The summer now past, we come once again to what is in effect, for many, the beginning of a new year. It is an opportune time to ask, not only, ‘What am I doing?’, but the more fundamental question, ‘Who am I?’ We, who must live and labour in this secular world, but carry Christ in our hearts, can only respond to that question within the radical context of Christian faith, gifted and celebrated in that sacrament common to us all, Baptism.
The 4th-Century Church Father, St Cyril of Jerusalem, speaking of the significance of baptism said: “Now that you have been ‘baptised into Christ’ and have ‘put on Christ’…he has made us like to ‘the glorious body of Christ’. Hence, since you ‘share in Christ’ it is right to call you ‘Christs’ or ‘anointed ones’….”(Myst. Cat.3)
Oil of chrism
In the Catholic tradition, Roman and Anglican, the person baptised is anointed with the oil of chrism. As the word ‘chrism’ and the name ‘Christ’ both mean ‘the anointed one’ the rite of anointing speaks eloquently of, and celebrates, that which lies at the very heart of Baptism, for just as our skin absorbs the oil of chrism so by Baptism we absorb Christ into our very being – chrismed we are ‘christen-ed’, made Christians. We ‘in-corporate’ the spiritual DNA of Jesus Christ. The words of the Prophet Ezekiel put it nicely, “A new heart I will give you, and a new spirit I will put within you.” (Ezel 36:26)
The baptismal gift is a radical faith which is more than simply believing certain ‘doctrines’ to be true, it enables the Christian to see “things as Jesus himself sees them”. (cf LF 18) Faith, in other words, influences every aspect of life; a Christian can only see as a Christian, hear as a Christian, speak as a Christian, decide and act as a Christian. St Augustine advises: “In everything that you do, see God as your witness.” Faith, therefore, is not a superficial identity that can be set aside. Pope Francis recently commented: “Faith is not a superficial decoration, it is a strength of the soul.” (Angelus, August 18, 2013). My faith defines who I am. Should I wilfully decide to act in a way other than Christian, this would not only be a denial of Jesus Christ, or be a matter of disloyalty to my Christian community, but would be a deep down betrayal of my very self, my own ‘recreated’ being.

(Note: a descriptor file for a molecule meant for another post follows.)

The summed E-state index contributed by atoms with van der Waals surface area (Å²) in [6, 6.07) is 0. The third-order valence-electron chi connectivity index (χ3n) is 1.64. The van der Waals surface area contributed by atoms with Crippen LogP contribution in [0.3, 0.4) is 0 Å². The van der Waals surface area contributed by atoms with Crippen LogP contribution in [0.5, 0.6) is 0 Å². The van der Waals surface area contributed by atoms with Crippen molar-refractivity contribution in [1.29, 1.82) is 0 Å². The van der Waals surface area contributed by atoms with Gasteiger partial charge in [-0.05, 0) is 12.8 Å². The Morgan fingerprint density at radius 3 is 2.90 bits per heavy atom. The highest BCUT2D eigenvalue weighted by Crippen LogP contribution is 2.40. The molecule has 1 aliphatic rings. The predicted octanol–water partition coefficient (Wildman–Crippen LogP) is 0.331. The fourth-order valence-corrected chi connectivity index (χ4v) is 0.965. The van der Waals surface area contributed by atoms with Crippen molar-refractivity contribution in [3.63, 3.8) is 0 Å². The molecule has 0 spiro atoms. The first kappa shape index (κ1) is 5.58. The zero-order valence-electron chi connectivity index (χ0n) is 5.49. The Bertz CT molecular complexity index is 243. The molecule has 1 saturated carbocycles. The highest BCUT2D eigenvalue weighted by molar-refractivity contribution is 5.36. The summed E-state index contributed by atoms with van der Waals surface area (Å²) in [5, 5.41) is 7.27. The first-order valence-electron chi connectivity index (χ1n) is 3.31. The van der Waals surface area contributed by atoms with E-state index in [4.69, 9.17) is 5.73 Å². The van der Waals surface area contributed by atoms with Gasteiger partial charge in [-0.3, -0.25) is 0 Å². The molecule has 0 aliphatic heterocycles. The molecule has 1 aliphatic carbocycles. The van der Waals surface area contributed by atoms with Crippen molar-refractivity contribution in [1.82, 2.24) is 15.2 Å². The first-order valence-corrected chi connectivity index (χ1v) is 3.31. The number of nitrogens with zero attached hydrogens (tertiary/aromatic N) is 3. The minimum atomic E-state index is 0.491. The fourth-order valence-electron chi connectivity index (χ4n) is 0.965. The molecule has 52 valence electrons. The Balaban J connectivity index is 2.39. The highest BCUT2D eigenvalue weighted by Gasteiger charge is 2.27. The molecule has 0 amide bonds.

An obvious question is “How do I know how to live and act as a Christian?” The legal Fraternity is involved with more than the mere application of the legal code. In the exercise of their responsibilities, they listen to others, they reflect, they reason, and they listen to their own inner voice, a voice honed by acquired knowledge and experience. In this way they seek to find the truth. It is a similar process in Christian living: we listen to the voice of Sacred Scripture, particularly to the voice of Jesus in the Gospel; we listen to the voice of that wisdom accumulated by the Church; we listen to the voices of trusted fellow pilgrims; we reflect and reason and listen too to an inner voice. In Christian spirituality this inner voice is thought of as the Holy Spirit whispering God’s word in the human heart. Gerard Manley Hopkins, in his poem Nondum writes: “Speak! Whisper to my watching heart one word – as when a mother speaks, soft.” This ‘whispering’ is more commonly understood as the ‘voice of conscience’, “the guide of life implanted in our nature”.
My conscience is that inner sanctuary where I am alone with God whose voice, sounding in my heart, moves me to do good under any circumstances and to avoid evil by all possible means. Conscience informs me that before God this is good, true and right, and that is bad, false and wrong. When I listen to my conscience I hear God speaking and am prompted to act accordingly. My conscience reveals to me who I am. Cardinal John Henry Newman declared: “Who can deny the existence of conscience? Who does not feel the force of its injunctions? Were it not for this voice, speaking so clearly in my conscience and my heart, I should be an atheist. When I obey it I feel a satisfaction; when I disobey, a soreness – just like I feel in pleasing or offending some revered friend.”